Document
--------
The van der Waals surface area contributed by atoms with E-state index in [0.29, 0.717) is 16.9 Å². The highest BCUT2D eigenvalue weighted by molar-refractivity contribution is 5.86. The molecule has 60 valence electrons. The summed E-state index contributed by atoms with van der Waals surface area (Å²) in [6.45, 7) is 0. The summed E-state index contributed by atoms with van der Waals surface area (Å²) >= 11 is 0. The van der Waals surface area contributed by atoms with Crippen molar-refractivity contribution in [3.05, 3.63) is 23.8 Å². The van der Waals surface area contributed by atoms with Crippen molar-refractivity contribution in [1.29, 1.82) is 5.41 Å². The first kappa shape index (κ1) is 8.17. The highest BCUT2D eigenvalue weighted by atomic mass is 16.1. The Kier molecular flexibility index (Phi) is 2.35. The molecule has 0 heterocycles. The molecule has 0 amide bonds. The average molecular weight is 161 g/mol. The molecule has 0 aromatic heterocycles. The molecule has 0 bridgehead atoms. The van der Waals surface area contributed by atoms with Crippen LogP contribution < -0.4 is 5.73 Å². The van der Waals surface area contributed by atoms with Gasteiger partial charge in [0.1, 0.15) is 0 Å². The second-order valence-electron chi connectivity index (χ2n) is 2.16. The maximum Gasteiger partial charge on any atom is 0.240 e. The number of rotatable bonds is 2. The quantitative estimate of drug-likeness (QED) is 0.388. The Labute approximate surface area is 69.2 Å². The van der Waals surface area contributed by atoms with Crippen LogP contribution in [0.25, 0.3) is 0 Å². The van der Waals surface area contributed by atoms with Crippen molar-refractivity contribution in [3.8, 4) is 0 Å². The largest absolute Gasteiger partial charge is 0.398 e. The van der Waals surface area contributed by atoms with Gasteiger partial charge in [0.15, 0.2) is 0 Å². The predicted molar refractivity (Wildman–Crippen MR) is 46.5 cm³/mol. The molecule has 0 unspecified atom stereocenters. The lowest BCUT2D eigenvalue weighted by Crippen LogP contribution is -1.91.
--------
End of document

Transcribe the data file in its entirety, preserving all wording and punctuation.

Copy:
The van der Waals surface area contributed by atoms with E-state index in [0.29, 0.717) is 16.9 Å². The highest BCUT2D eigenvalue weighted by molar-refractivity contribution is 5.86. The molecule has 60 valence electrons. The summed E-state index contributed by atoms with van der Waals surface area (Å²) in [6.45, 7) is 0. The summed E-state index contributed by atoms with van der Waals surface area (Å²) >= 11 is 0. The van der Waals surface area contributed by atoms with Crippen molar-refractivity contribution in [3.05, 3.63) is 23.8 Å². The van der Waals surface area contributed by atoms with Crippen molar-refractivity contribution in [1.29, 1.82) is 5.41 Å². The first kappa shape index (κ1) is 8.17. The highest BCUT2D eigenvalue weighted by atomic mass is 16.1. The Kier molecular flexibility index (Phi) is 2.35. The molecule has 0 heterocycles. The molecule has 0 amide bonds. The average molecular weight is 161 g/mol. The molecule has 0 aromatic heterocycles. The molecule has 0 bridgehead atoms. The van der Waals surface area contributed by atoms with Crippen LogP contribution < -0.4 is 5.73 Å². The van der Waals surface area contributed by atoms with Gasteiger partial charge in [0.1, 0.15) is 0 Å². The second-order valence-electron chi connectivity index (χ2n) is 2.16. The maximum Gasteiger partial charge on any atom is 0.240 e. The number of rotatable bonds is 2. The quantitative estimate of drug-likeness (QED) is 0.388. The Labute approximate surface area is 69.2 Å². The van der Waals surface area contributed by atoms with Crippen LogP contribution in [0.25, 0.3) is 0 Å². The van der Waals surface area contributed by atoms with Crippen molar-refractivity contribution in [3.8, 4) is 0 Å². The largest absolute Gasteiger partial charge is 0.398 e. The van der Waals surface area contributed by atoms with Gasteiger partial charge in [0.15, 0.2) is 0 Å². The predicted molar refractivity (Wildman–Crippen MR) is 46.5 cm³/mol. The molecule has 0 unspecified atom stereocenters. The lowest BCUT2D eigenvalue weighted by Crippen LogP contribution is -1.91.